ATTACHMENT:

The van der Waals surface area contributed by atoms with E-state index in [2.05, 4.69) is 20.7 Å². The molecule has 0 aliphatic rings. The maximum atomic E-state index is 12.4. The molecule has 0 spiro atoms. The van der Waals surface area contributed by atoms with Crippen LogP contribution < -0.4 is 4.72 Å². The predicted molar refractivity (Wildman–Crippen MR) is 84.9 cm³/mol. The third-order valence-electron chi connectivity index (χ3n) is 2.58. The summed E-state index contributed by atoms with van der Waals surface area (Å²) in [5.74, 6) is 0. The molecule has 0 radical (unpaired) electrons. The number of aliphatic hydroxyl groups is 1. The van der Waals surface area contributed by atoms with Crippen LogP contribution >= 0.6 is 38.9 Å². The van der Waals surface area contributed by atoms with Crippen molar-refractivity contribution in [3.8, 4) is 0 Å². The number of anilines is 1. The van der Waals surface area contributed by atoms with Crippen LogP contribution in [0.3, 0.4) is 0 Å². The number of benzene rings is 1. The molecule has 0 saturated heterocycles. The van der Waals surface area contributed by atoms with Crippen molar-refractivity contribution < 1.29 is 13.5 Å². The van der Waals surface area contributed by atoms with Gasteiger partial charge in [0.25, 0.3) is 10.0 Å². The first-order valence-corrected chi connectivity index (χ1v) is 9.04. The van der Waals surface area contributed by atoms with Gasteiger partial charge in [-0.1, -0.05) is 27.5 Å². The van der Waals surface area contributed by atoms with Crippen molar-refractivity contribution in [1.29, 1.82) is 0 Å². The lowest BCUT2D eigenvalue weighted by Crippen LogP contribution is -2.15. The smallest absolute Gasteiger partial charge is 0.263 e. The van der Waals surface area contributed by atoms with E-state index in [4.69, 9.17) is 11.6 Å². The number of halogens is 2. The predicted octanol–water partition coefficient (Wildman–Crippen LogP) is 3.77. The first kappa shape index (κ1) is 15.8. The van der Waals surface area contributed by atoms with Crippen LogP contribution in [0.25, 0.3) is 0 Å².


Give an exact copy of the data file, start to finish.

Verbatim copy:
The van der Waals surface area contributed by atoms with E-state index in [2.05, 4.69) is 20.7 Å². The molecule has 0 aliphatic rings. The maximum atomic E-state index is 12.4. The molecule has 0 spiro atoms. The van der Waals surface area contributed by atoms with Crippen LogP contribution < -0.4 is 4.72 Å². The predicted molar refractivity (Wildman–Crippen MR) is 84.9 cm³/mol. The third-order valence-electron chi connectivity index (χ3n) is 2.58. The summed E-state index contributed by atoms with van der Waals surface area (Å²) in [5.74, 6) is 0. The molecule has 0 radical (unpaired) electrons. The number of aliphatic hydroxyl groups is 1. The van der Waals surface area contributed by atoms with Crippen LogP contribution >= 0.6 is 38.9 Å². The van der Waals surface area contributed by atoms with Crippen molar-refractivity contribution in [3.8, 4) is 0 Å². The number of anilines is 1. The van der Waals surface area contributed by atoms with Crippen LogP contribution in [0.3, 0.4) is 0 Å². The number of benzene rings is 1. The molecule has 0 saturated heterocycles. The van der Waals surface area contributed by atoms with Crippen molar-refractivity contribution < 1.29 is 13.5 Å². The van der Waals surface area contributed by atoms with Gasteiger partial charge in [0.25, 0.3) is 10.0 Å². The first-order valence-corrected chi connectivity index (χ1v) is 9.04. The van der Waals surface area contributed by atoms with Gasteiger partial charge in [-0.1, -0.05) is 27.5 Å². The van der Waals surface area contributed by atoms with Crippen molar-refractivity contribution in [1.29, 1.82) is 0 Å². The lowest BCUT2D eigenvalue weighted by Crippen LogP contribution is -2.15. The smallest absolute Gasteiger partial charge is 0.263 e. The van der Waals surface area contributed by atoms with E-state index in [4.69, 9.17) is 11.6 Å². The number of halogens is 2. The predicted octanol–water partition coefficient (Wildman–Crippen LogP) is 3.77. The first kappa shape index (κ1) is 15.8. The van der Waals surface area contributed by atoms with Crippen LogP contribution in [0.25, 0.3) is 0 Å².